posted on Jan, 30 2016 @ 01:02 AM
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a reply to: Gryphon66

Ok, so according to your essay, at the first sign of flight, the LEO were in full right to kill on sight.


My understanding is that once it was clear that an inherently dangerous common-law felony was being committed, the law
presumed the necessity for using force against the felon if and when the
felon did not peaceably surrender OR fled.



posted on Jan, 30 2016 @ 01:06 AM
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And as someone else posted, the cop who moved in front of the vehicle gave the other officers more reason to shoot to kill. He "took one for the team".



posted on Jan, 30 2016 @ 01:08 AM
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originally posted by: rollanotherone
a reply to: Gryphon66

Ok, so according to your essay, at the first sign of flight, the LEO were in full right to kill on sight.


My understanding is that once it was clear that an inherently dangerous common-law felony was being committed, the law
presumed the necessity for using force against the felon if and when the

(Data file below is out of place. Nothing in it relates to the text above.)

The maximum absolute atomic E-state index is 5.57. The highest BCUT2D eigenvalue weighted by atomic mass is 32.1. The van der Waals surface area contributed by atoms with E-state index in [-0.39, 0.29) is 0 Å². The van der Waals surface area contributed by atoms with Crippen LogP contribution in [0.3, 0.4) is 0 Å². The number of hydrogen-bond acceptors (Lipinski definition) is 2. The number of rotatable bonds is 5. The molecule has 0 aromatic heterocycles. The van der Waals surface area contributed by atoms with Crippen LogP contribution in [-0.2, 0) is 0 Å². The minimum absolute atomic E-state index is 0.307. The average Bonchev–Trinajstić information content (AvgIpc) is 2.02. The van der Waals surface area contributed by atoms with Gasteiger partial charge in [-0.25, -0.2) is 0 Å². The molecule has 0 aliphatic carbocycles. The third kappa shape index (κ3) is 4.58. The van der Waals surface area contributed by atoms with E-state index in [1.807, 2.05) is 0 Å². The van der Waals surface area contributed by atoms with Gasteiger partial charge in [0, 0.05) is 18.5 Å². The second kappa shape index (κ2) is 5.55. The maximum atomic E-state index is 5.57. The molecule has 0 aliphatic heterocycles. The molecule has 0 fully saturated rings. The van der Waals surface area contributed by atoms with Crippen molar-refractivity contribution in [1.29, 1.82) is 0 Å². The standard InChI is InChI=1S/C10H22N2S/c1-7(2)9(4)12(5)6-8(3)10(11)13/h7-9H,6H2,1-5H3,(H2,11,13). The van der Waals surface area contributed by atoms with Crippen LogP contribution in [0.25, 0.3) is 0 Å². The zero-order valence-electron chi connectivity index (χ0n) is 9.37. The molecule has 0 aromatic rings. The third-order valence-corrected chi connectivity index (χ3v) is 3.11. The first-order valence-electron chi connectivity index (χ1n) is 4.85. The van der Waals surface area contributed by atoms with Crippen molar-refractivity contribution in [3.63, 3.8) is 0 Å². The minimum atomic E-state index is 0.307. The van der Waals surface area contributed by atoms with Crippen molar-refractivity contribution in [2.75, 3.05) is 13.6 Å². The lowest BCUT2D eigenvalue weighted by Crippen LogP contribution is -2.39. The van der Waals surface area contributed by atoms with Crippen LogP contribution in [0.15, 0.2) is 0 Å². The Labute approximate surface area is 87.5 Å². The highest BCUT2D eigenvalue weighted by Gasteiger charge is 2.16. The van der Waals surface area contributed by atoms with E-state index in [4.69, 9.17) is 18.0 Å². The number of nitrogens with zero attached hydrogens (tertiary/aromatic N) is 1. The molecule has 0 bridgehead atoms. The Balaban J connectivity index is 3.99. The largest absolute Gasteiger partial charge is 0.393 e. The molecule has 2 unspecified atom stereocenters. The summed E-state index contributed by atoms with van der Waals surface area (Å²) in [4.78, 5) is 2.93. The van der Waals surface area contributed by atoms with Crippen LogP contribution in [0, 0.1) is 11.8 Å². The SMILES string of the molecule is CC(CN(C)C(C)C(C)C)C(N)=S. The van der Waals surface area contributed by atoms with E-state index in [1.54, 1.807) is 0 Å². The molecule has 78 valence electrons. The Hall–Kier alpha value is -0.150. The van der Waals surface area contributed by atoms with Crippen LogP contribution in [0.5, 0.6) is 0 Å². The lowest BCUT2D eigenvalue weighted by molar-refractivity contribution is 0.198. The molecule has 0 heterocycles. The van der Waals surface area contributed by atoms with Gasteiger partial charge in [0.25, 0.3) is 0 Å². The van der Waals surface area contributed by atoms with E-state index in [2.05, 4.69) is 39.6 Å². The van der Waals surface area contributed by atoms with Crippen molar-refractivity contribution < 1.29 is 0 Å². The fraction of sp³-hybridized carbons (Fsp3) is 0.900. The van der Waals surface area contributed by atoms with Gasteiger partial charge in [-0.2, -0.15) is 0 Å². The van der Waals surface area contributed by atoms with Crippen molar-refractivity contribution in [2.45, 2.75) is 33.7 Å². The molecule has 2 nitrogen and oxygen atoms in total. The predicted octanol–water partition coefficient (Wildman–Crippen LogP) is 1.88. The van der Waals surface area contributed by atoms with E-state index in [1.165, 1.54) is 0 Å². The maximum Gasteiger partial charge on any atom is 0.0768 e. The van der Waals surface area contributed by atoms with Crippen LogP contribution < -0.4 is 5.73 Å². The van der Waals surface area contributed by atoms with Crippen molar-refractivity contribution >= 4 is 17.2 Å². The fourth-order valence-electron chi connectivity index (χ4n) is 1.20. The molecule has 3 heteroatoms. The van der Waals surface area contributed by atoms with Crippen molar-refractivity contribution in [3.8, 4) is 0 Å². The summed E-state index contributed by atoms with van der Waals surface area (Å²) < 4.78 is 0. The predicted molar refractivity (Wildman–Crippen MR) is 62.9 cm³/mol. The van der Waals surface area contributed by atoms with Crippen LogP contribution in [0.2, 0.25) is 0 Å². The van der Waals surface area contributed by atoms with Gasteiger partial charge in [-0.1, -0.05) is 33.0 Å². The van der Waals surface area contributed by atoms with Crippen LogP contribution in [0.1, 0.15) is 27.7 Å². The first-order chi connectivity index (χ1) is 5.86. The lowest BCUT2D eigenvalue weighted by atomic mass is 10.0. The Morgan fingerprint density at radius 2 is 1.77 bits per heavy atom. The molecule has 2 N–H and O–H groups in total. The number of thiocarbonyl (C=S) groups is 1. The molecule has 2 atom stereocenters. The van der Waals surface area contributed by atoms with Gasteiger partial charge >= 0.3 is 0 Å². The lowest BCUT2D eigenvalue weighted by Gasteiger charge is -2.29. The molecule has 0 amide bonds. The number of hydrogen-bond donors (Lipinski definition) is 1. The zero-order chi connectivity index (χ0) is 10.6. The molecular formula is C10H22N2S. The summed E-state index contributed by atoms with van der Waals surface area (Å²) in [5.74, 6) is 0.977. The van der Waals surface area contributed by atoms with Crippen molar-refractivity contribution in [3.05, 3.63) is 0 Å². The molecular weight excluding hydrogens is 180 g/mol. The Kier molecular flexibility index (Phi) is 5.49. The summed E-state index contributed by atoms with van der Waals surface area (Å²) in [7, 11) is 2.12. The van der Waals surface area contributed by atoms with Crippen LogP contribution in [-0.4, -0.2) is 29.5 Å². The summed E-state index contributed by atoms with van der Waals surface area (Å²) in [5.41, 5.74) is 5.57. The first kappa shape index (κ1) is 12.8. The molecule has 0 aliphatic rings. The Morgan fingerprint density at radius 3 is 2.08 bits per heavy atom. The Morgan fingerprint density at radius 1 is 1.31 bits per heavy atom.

felon did not peaceably surrender OR fled.


Absolutely not. The short piece I linked established a bit of the history associated with the concept which your "quick Google" had failed to reveal to you and you saw fit to try to deny. That was all.

Did you bother to read any of Tennesse v Garner? Need a link? Tennessee v. Garner at Findlaw

In short, since I seriously doubt you would read it ... SCOTUS's decision stipulated that deadly force cannot be used merely to arrest flight from justice ... but that it can be used in the cases of resisting arrest, reckless endangerment, and deadly assault ... all of which Funicum clearly committed.



posted on Jan, 30 2016 @ 01:09 AM
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a reply to: sean

I watched it several times your description is not at all based on the video. You clearly see him reaching for something. Since we know the troopers where giving him instructions he chose to ignore them. And to answer an earlier question about the policeman jumping I think he miscalculated and all most cost him his life. He was hiding behind the vehicle when he saw the truck speeding towards him. I think he believed rather then plow into a snow drift he was going to ram the vehicle he was hiding behind.

Actually makes no sense him plowing into a snow drift that was just not logical and I find that extremely strange hr made that choice. I think the officer was surprised to when he decided to leap for the side of the road only to discover that's where the car was going.



posted on Jan, 30 2016 @ 01:16 AM
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I keep waiting for the claim to be made here that the evil Feds took control of Finicum's truck by use of HAARP or a mind-control ray or some other such rot and made him attempt to escape at high-speed, alluding arrest, endangering lives and assaulting law-enforcement officers with a deadly weapon.

I mean, that makes almost as much sense as the wild excuses being put forth here ... which is to say: NONE.